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Debra Purdy Kong’s Review of Mayne Island Skeletons


Debra Kong‘s review

Jul 02, 13

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Young teen, Magda, has her hands full these days. Not only does she have a part-time job looking after a neighbor’s chickens, but she wants to investigate the truth behind an allegedly haunted house. There are rumors that the deceased owner was a nasty man whose wife and five children disappeared one day. Had they left him, or were they murdered?

Magda’s sleuthing skills are also needed in a very real problem when her friend Brent is accused of stealing First Nations artifacts from someone’s home. Brent’s been in trouble before and his mother has decided that he’s unmanageable, so Brent runs away to avoid jail or a foster home. The police and Magda’s mother pressure her to turn Brent in if she sees him, but Magda refuses. She intends to prove he’s innocent.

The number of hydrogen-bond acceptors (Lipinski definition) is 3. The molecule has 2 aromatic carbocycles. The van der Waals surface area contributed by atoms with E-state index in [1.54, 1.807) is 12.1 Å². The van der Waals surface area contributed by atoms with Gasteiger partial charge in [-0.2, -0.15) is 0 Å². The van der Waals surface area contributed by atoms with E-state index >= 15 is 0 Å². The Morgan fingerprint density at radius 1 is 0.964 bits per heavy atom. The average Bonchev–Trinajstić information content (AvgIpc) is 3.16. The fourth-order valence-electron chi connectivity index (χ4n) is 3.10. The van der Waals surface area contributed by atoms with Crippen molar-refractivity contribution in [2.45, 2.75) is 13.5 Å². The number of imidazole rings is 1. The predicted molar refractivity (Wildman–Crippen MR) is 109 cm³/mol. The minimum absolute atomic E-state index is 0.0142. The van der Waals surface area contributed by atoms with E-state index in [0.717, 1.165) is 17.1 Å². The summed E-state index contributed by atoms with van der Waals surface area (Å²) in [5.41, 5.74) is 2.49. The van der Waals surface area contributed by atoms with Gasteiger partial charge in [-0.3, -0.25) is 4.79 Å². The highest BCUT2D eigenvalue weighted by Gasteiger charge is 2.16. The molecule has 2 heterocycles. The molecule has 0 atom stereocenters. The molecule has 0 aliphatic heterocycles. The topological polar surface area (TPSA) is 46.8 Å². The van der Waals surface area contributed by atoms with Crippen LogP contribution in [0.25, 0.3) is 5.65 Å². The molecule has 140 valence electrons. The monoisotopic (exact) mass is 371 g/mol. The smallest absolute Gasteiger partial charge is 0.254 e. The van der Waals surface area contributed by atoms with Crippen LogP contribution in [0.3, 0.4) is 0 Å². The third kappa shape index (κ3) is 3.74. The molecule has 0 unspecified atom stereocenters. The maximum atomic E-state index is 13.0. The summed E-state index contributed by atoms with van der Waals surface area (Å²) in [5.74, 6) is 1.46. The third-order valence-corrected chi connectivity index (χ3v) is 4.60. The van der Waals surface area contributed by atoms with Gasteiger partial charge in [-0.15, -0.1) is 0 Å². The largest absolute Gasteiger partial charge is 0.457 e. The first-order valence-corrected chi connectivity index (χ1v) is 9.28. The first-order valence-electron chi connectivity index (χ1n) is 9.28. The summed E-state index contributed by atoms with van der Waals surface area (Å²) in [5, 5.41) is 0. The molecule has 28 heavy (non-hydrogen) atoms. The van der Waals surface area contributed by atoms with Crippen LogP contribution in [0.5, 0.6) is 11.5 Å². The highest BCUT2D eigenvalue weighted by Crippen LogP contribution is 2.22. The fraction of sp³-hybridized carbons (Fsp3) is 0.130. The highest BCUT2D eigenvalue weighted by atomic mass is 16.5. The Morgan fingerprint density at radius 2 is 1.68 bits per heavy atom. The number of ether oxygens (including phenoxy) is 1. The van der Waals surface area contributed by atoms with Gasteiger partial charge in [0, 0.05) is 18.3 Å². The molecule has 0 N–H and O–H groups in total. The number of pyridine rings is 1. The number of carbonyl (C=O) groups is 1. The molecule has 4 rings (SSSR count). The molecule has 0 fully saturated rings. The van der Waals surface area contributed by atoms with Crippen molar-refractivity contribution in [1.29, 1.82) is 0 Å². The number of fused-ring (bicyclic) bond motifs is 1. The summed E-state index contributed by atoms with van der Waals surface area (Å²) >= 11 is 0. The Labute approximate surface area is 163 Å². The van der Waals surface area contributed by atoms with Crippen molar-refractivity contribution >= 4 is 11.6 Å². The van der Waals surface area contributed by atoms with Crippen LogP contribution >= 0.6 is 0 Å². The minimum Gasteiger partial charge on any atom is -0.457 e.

Mayne Island Skeletons is a mystery for readers aged ten to thirteen, or for reluctant readers. Mayne Island is one of the smaller southern Gulf Islands between Vancouver Island and BC’s mainland, and a terrific setting. There is a real community feel to this story and a pace that reflects the lifestyle of the 1,000+ residents.

Magda has common traits to any great sleuth: curiosity, intelligence, and bravery, but she also has a lot of compassion. Although this book deals with modern day issues such as neglectful mother, First Nations artifacts, and to a lesser degree, the melting ice caps and endangerment to polar bears (through letters from a friend in the Arctic), this book reminds me of a Nancy Drew novel. It’s partly because of the story’s pace but also because Magda’s so polite and well mannered; something not often see in novels today. On the other hand, you’d never see a neglectful mom or a First Nations issue in a Nancy Drew novel, so I’d call this book a lovely blend of old and new.

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